JUAN WILLIAMS: You know what I think, just to be blunt, I think that they were using a lot of this as a pretext to get rid of me. I think they don't like the idea that I appear on Fox News. I think they think that somehow, in their own state of mind, I'm somehow legitimizing Fox News by simply appearing on shows, rather than being willing to engage in debate and discussion. I think that is in the great American tradition.
The second point I want to make very quickly, Chris, before you bring other people in here is this. They suggest that I somehow violated NPR standards, journalistic standards, by telling people about a feeling I had. I think in terms of my values and I think, I hope in terms of everybody's values for journalists, that people should be open and able to say this is how I feel in this situation. Let's talk about it. I didn't advocate discriminating against Muslims.
WALLACE: Brit, we also have the case of Nina Totenberg, who's not an analyst but NPR's legal affairs correspondent. Besides a few years ago wishing that the late Senator Jesse Helms would get AIDS-
BRIT HUME: Or his grandchildren.
WALLACE: Or his grandchild, for opposing AIDS government research. We also have just in the last month her reaction - remember, she covers the court - to the court's ruling on Citizens United, a decision that said that corporations can get more involved in political campaigns. Let's watch.
NINA TOTENBERG, ON INSIDE WASHINGTON, OCTOBER 10: Really, this is the next scandal. It's the scandal in the making. They don't have to disclose anything. And eventually, this is the kind of thing that led to Watergate.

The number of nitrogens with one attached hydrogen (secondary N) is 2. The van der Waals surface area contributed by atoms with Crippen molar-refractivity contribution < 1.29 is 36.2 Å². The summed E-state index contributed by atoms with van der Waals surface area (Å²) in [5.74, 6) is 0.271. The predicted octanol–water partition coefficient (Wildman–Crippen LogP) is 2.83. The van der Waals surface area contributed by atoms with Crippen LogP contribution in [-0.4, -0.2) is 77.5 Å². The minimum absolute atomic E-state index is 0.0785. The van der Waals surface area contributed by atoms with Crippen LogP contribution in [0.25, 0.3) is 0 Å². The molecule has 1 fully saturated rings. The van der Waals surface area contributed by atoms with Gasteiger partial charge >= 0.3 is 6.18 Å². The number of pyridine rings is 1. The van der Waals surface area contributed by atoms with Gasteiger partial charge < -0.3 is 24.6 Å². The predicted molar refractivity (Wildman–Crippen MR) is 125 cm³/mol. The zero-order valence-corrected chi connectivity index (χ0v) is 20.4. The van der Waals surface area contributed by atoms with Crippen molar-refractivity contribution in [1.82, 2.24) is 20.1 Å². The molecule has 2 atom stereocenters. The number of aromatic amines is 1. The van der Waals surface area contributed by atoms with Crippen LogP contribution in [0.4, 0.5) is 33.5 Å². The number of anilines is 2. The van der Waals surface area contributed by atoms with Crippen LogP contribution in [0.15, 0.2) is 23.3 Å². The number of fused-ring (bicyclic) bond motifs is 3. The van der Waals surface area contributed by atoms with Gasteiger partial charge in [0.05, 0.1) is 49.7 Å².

WALLACE: And again, this is a reporter who covers the court. So what's going on here?
HUME: This is a reporter, that was an opinion. Now, this is what has been so howlingly clear about this case right from the get-go. That was the statement by Vivian Schiller, the CEO of NPR, the day after this happened when she sought to explain it and said they had a clear editorial standard at NPR that its analysts, and presumably even more so its correspondents, were not permitted to express opinions. Fact-based analysis fine, not opinions. Juan has expressed opinions over the years here on Fox, it's always sat badly.
There's no evidence that Nina Totenberg has ever been in any way criticized, warned, or suffered any loss of standing for her freewheeling opinion-dispensing that she's done on that show, Inside Washington, for the better part of two decades. And as you pointed out, Cokie Roberts, another esteemed colleague, someone like you we all know very well has never been reprimanded for that kind of thing either.
WALLACE: So what's the reason?
HUME: It's a howling double standard. The standard that was applied to Juan Williams is manifestly not being applied to other NPR people. I think it's simply this: In the culture of NPR, appearing on Fox is a sin. And in the culture of NPR, for an African-American man like Juan, regardless of his extraordinary stature, to be there and be kind of a Bill Cosby liberal, not a down-the-line liberal, is a sin as well. They've been gunning for him for years. This remark about Muslim, people in Muslim garb at airports, was merely a pretext and they've been wanting to get him and they got him and so doing exposed themselves for what they are.
NINA EASTON, FORTUNE: You can't get past this double standard issue. I'll raise another name. The late great Daniel Schorr did a biting, acerbic, liberal commentary regularly on NPR. In fact, he called the 2000 Supreme Court decision, that gave George Bush the right to take office as President, he described that as a "junta," as "a coup" and described the Supreme Court as "gang of five." He's always been lauded. And it was a liberal opinion, fine, but they called him a news analyst, the same way they called Juan. So this distinction between news analyst and opinion is not being applied in any kind of fair manner.
BILL KRISTOL: So much to dislike about NPR, it's hard to know where to begin. For me, CEO Schiller's comment, the arrogance of it...[Vivian Schiller on Thursday: "His feelings, that he expressed on Fox News, are really between him and his psychiatrist."] The total lack of even not self-awareness to know that you are the CEO of a major news organization, one that happens to get quite a lot of government funding, and you're allowed to slander people that way. Unbelievable.